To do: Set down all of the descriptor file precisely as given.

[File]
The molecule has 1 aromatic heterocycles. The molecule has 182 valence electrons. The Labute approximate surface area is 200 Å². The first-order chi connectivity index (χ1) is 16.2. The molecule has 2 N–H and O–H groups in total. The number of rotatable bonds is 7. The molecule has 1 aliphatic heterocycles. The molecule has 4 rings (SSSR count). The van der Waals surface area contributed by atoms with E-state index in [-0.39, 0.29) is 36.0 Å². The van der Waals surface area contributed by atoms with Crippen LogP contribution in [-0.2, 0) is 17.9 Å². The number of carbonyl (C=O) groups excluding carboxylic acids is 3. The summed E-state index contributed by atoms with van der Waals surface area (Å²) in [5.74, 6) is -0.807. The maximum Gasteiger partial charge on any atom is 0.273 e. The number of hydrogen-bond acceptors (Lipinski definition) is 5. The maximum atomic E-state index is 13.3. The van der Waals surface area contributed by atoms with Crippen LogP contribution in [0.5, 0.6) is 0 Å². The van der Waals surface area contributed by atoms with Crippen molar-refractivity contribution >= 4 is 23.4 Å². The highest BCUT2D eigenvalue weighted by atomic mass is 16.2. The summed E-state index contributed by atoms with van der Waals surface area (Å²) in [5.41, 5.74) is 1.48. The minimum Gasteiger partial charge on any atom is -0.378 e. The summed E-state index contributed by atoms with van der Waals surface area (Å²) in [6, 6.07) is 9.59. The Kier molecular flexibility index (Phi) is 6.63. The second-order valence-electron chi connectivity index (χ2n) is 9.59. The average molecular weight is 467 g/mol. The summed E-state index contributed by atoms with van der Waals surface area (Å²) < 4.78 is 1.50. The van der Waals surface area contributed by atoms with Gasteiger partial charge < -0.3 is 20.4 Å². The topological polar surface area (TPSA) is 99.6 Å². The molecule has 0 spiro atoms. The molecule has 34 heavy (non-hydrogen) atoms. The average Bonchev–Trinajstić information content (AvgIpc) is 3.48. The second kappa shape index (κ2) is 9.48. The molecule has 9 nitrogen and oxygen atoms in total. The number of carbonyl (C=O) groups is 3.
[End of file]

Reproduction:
The molecule has 1 aromatic heterocycles. The molecule has 182 valence electrons. The Labute approximate surface area is 200 Å². The first-order chi connectivity index (χ1) is 16.2. The molecule has 2 N–H and O–H groups in total. The number of rotatable bonds is 7. The molecule has 1 aliphatic heterocycles. The molecule has 4 rings (SSSR count). The van der Waals surface area contributed by atoms with E-state index in [-0.39, 0.29) is 36.0 Å². The van der Waals surface area contributed by atoms with Crippen LogP contribution in [-0.2, 0) is 17.9 Å². The number of carbonyl (C=O) groups excluding carboxylic acids is 3. The summed E-state index contributed by atoms with van der Waals surface area (Å²) in [5.74, 6) is -0.807. The maximum Gasteiger partial charge on any atom is 0.273 e. The number of hydrogen-bond acceptors (Lipinski definition) is 5. The maximum atomic E-state index is 13.3. The van der Waals surface area contributed by atoms with Crippen LogP contribution in [0.5, 0.6) is 0 Å². The van der Waals surface area contributed by atoms with Crippen molar-refractivity contribution >= 4 is 23.4 Å². The highest BCUT2D eigenvalue weighted by atomic mass is 16.2. The summed E-state index contributed by atoms with van der Waals surface area (Å²) in [5.41, 5.74) is 1.48. The minimum Gasteiger partial charge on any atom is -0.378 e. The summed E-state index contributed by atoms with van der Waals surface area (Å²) in [6, 6.07) is 9.59. The Kier molecular flexibility index (Phi) is 6.63. The second-order valence-electron chi connectivity index (χ2n) is 9.59. The average molecular weight is 467 g/mol. The summed E-state index contributed by atoms with van der Waals surface area (Å²) < 4.78 is 1.50. The van der Waals surface area contributed by atoms with Gasteiger partial charge < -0.3 is 20.4 Å². The topological polar surface area (TPSA) is 99.6 Å². The molecule has 0 spiro atoms. The molecule has 34 heavy (non-hydrogen) atoms. The average Bonchev–Trinajstić information content (AvgIpc) is 3.48. The second kappa shape index (κ2) is 9.48. The molecule has 9 nitrogen and oxygen atoms in total. The number of carbonyl (C=O) groups is 3.